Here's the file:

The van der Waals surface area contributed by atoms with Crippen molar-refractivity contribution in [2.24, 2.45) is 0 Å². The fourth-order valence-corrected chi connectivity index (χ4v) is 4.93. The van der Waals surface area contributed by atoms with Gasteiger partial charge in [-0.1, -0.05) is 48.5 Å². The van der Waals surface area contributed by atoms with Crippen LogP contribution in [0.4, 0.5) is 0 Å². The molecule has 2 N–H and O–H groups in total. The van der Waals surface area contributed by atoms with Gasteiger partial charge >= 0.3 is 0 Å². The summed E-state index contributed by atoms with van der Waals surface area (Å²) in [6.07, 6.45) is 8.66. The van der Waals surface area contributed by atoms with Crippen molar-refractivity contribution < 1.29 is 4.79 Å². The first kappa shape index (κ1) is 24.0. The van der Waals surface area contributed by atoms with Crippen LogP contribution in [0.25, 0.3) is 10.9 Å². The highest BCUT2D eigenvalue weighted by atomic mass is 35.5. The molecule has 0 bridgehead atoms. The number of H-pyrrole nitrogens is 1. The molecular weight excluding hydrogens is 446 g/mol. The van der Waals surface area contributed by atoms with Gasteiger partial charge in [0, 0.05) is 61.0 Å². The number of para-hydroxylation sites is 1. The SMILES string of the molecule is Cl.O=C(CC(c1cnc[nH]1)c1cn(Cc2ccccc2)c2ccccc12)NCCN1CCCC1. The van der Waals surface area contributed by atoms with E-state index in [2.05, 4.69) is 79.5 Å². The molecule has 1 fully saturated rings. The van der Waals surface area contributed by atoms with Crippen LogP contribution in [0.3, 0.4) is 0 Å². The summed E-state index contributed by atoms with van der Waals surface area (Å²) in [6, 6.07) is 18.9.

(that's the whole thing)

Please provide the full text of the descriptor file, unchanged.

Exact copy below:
The van der Waals surface area contributed by atoms with Crippen molar-refractivity contribution in [2.24, 2.45) is 0 Å². The fourth-order valence-corrected chi connectivity index (χ4v) is 4.93. The van der Waals surface area contributed by atoms with Gasteiger partial charge in [-0.1, -0.05) is 48.5 Å². The van der Waals surface area contributed by atoms with Crippen LogP contribution in [0.4, 0.5) is 0 Å². The molecule has 2 N–H and O–H groups in total. The van der Waals surface area contributed by atoms with Gasteiger partial charge >= 0.3 is 0 Å². The summed E-state index contributed by atoms with van der Waals surface area (Å²) in [6.07, 6.45) is 8.66. The van der Waals surface area contributed by atoms with Crippen molar-refractivity contribution < 1.29 is 4.79 Å². The first kappa shape index (κ1) is 24.0. The van der Waals surface area contributed by atoms with Crippen LogP contribution in [0.25, 0.3) is 10.9 Å². The highest BCUT2D eigenvalue weighted by atomic mass is 35.5. The molecule has 0 bridgehead atoms. The number of H-pyrrole nitrogens is 1. The molecular weight excluding hydrogens is 446 g/mol. The van der Waals surface area contributed by atoms with Gasteiger partial charge in [0, 0.05) is 61.0 Å². The number of para-hydroxylation sites is 1. The SMILES string of the molecule is Cl.O=C(CC(c1cnc[nH]1)c1cn(Cc2ccccc2)c2ccccc12)NCCN1CCCC1. The van der Waals surface area contributed by atoms with E-state index in [2.05, 4.69) is 79.5 Å². The molecule has 1 fully saturated rings. The van der Waals surface area contributed by atoms with Crippen LogP contribution in [0.3, 0.4) is 0 Å². The summed E-state index contributed by atoms with van der Waals surface area (Å²) in [6, 6.07) is 18.9.